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  1. #1
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    Hello everyone, and is it possible to protect a teensy 4.0 in read / write if so how to do it or how do you do it?

    Merci Jean.

  2. #2
    Senior Member+ defragster's Avatar
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    Assuming you mean the code on the external flash? Paul may clarify but ...

    It isn't published as possible yet - and won't be on current or future 'user' retail Teensy 4.x as that welcomes user unfriendly way to brick the Teensy.

    Work is planned for DIY 4.x bootloader chips that will allow read protect of the flash by MCU encryption key process. And IIRC there may be a special version released when complete, and 1062 chips are available, for a unique Teensy that allows that.

    I suppose that inadvertently stops write as well as the MCU will only run keyed encrypted code - so if flashed unencrypted or improperly encrypted HEX - it will not run - but that wouldn't prevent loss of existing firmware if programmed.


    Paul - might the unique Teensy not have a program button to show it unique and safe from pressing? Using one of those would then require using the Program Pin to alter the code when Auto over USB doesn't work? It seems even the 15s Restore code would fail once encryption fuses were set.

  3. #3
    Senior Member+ Frank B's Avatar
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    I think it should be somehow possible to write-protect the flash chip.
    But of course a write protection does not protect against desoldering and reading with other hardware.

    As Defragster mentioned, Paul is working on it.
    It is very complicated, and then needs very extensive testing because it needs a modfied bootloader which means there is a high risk when updating older Teensies out there (I woulnd't take this risk and use it for new Teensies only ("v4.01"?) ) My hope is that this will happen along with other things like non-volatile file systems in Flash

  4. #4
    Senior Member PaulStoffregen's Avatar
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    Indeed I have been working on flash encryption support. It's the main reason I've been less active lately on other software.

    When PJRC officially supports encrypted flash, we will begin selling a "lockable" version of Teensy 4.0. New "standard" Teensy 4.0 will also get a minor change so you can also use encryption, but it is not as secure. Older Teensy 4.0 boards, made before June 2021, will not support encrypted flash.

    Both standard and lockable will allow you to encrypt the flash memory. If someone desolders the flash chip and reads it with other hardware, they will see only encrypted code, plus the plaintext header used to configure flash setting during boot, and the digital signature. All of the actual code will be encrypted.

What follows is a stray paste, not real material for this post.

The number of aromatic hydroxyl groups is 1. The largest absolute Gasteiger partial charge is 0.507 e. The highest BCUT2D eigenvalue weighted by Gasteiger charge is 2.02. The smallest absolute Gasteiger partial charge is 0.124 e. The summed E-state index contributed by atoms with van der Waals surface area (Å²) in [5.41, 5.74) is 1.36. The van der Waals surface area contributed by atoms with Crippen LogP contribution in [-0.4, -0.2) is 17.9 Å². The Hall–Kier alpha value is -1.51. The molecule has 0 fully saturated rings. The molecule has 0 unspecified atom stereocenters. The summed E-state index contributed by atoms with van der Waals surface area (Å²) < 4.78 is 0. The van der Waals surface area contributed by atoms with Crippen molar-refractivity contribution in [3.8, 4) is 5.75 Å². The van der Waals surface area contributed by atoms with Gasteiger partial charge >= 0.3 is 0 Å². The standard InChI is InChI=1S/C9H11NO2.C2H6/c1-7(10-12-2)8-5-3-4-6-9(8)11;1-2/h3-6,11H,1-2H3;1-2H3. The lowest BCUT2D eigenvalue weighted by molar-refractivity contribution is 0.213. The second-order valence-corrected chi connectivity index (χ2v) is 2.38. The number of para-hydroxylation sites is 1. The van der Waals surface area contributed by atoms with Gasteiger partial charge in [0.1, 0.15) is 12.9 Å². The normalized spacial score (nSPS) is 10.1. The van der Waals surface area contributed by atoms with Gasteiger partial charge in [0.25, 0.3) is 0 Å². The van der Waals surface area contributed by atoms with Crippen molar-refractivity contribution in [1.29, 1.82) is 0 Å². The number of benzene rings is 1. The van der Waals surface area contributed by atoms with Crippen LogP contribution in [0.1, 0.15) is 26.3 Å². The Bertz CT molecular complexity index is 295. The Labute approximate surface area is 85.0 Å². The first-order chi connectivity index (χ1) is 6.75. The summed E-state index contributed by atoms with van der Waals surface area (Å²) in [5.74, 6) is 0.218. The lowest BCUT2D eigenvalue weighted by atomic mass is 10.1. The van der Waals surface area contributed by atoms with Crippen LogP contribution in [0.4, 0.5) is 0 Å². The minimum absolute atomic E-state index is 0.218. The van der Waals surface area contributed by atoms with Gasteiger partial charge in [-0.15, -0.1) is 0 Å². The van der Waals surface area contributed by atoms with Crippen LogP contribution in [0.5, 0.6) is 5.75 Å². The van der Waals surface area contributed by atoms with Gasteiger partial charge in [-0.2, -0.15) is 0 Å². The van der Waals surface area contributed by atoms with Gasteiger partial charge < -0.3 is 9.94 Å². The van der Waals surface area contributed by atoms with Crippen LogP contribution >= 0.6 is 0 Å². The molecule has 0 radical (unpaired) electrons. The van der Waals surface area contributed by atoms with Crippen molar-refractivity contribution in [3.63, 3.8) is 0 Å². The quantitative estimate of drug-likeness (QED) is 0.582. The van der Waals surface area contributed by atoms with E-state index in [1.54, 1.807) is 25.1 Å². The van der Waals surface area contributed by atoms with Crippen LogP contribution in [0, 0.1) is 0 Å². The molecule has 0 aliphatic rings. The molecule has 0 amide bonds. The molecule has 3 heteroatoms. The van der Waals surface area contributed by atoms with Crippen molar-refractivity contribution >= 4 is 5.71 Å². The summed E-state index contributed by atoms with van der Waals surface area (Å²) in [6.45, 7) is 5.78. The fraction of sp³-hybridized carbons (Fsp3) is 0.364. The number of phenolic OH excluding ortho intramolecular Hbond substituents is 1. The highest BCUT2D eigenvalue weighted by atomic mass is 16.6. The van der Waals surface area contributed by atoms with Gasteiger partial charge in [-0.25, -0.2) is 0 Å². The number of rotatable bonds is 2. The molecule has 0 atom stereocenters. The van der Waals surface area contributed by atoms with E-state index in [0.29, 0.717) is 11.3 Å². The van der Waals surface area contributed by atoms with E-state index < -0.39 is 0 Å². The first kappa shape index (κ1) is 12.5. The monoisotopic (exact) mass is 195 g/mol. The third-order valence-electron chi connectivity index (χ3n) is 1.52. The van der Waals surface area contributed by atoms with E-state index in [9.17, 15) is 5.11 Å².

Encryption alone doesn't mean your code is fully secure. There are other ways than removing the flash chip which a hacker may attempt to steal your code. On standard Teensy 4.0, the JTAG debug pins are always available and unsigned code can always boot. While you can try some tricks to mitigate these risks (like reconfiguring the JTAG pins as GPIO at startup), they always remain as a possible path for a hacker to obtain access to your code, either by debugging while it's running or by attempting to alter only a portion of the flash chip with their own code.

    With the lockable version, you will have access to fuse settings which permanently disable the JTAG pins and permanently turn on a secure mode where only signed code can boot. Like any locking door, if you mistakenly lock it without having your keys, you are locked out. Unlike the door on your home, there is no locksmith who can break strong encryption to restore your access. I've been working on a process which will hopefully minimize the risk, but the upcoming lockable version of Teensy 4.0 can become permanently bricked if you make a mistake setting the secure mode or if you run special code which alters other critically important fuse settings. Of course if you lose your encryption key, you'll never be able to reprogram locked boards with that key permanently burned into their config fuses.

    Standard Teensy 4.0 is permanently configured to always reliably give you a way to recover from mistakes (at least software mistakes - no config can protect against hardware damage) and you can always reprogram it with new code. Unfortunately there is no way to have both safety from mistakes and the ability to lock security to only booting signed code, which is why PJRC will soon offer a lockable version.

    If you build a custom PCB with the bootloader chip, your custom board is lockable. But the bootloader code currently shipping does not properly support secure mode. It will be updated when we release the lockable Teensy 4.0.

  5. #5
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    Hello and thank you for your answers.
    Indeed the goal is to protect the code even with a chip desoldering, my products are not revolutionary but I would not like to see myself copied, I am rather in a small product niche.
    Paul, do you have a link and an availability date for your tennsy4.XXX cards? or a place to reserve them? I wanted to start the distribution in September.
    I would keep my tennesy4.0 for my presentation and testing

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